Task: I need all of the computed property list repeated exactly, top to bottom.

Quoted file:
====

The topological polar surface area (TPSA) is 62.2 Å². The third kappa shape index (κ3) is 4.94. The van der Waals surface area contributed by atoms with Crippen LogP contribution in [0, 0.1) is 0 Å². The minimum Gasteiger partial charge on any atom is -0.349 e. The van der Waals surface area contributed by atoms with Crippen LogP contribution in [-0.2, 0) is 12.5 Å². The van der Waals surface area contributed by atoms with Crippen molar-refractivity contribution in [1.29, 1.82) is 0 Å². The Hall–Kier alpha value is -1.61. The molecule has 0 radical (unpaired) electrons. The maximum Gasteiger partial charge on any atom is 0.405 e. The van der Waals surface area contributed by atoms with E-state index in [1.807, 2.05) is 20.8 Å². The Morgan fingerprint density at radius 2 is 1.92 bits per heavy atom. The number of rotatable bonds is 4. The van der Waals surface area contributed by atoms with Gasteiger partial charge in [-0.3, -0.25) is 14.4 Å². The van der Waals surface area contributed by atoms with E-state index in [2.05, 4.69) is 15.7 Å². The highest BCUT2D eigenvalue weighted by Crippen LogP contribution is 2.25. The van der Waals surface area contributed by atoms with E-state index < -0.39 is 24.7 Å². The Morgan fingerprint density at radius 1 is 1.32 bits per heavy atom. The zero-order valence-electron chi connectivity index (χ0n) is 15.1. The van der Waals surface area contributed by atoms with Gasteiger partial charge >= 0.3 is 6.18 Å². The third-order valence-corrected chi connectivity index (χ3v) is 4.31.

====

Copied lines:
The topological polar surface area (TPSA) is 62.2 Å². The third kappa shape index (κ3) is 4.94. The van der Waals surface area contributed by atoms with Crippen LogP contribution in [0, 0.1) is 0 Å². The minimum Gasteiger partial charge on any atom is -0.349 e. The van der Waals surface area contributed by atoms with Crippen LogP contribution in [-0.2, 0) is 12.5 Å². The van der Waals surface area contributed by atoms with Crippen molar-refractivity contribution in [1.29, 1.82) is 0 Å². The Hall–Kier alpha value is -1.61. The molecule has 0 radical (unpaired) electrons. The maximum Gasteiger partial charge on any atom is 0.405 e. The van der Waals surface area contributed by atoms with E-state index in [1.807, 2.05) is 20.8 Å². The Morgan fingerprint density at radius 2 is 1.92 bits per heavy atom. The number of rotatable bonds is 4. The van der Waals surface area contributed by atoms with Gasteiger partial charge in [-0.3, -0.25) is 14.4 Å². The van der Waals surface area contributed by atoms with E-state index in [2.05, 4.69) is 15.7 Å². The highest BCUT2D eigenvalue weighted by Crippen LogP contribution is 2.25. The van der Waals surface area contributed by atoms with E-state index < -0.39 is 24.7 Å². The Morgan fingerprint density at radius 1 is 1.32 bits per heavy atom. The zero-order valence-electron chi connectivity index (χ0n) is 15.1. The van der Waals surface area contributed by atoms with Gasteiger partial charge >= 0.3 is 6.18 Å². The third-order valence-corrected chi connectivity index (χ3v) is 4.31.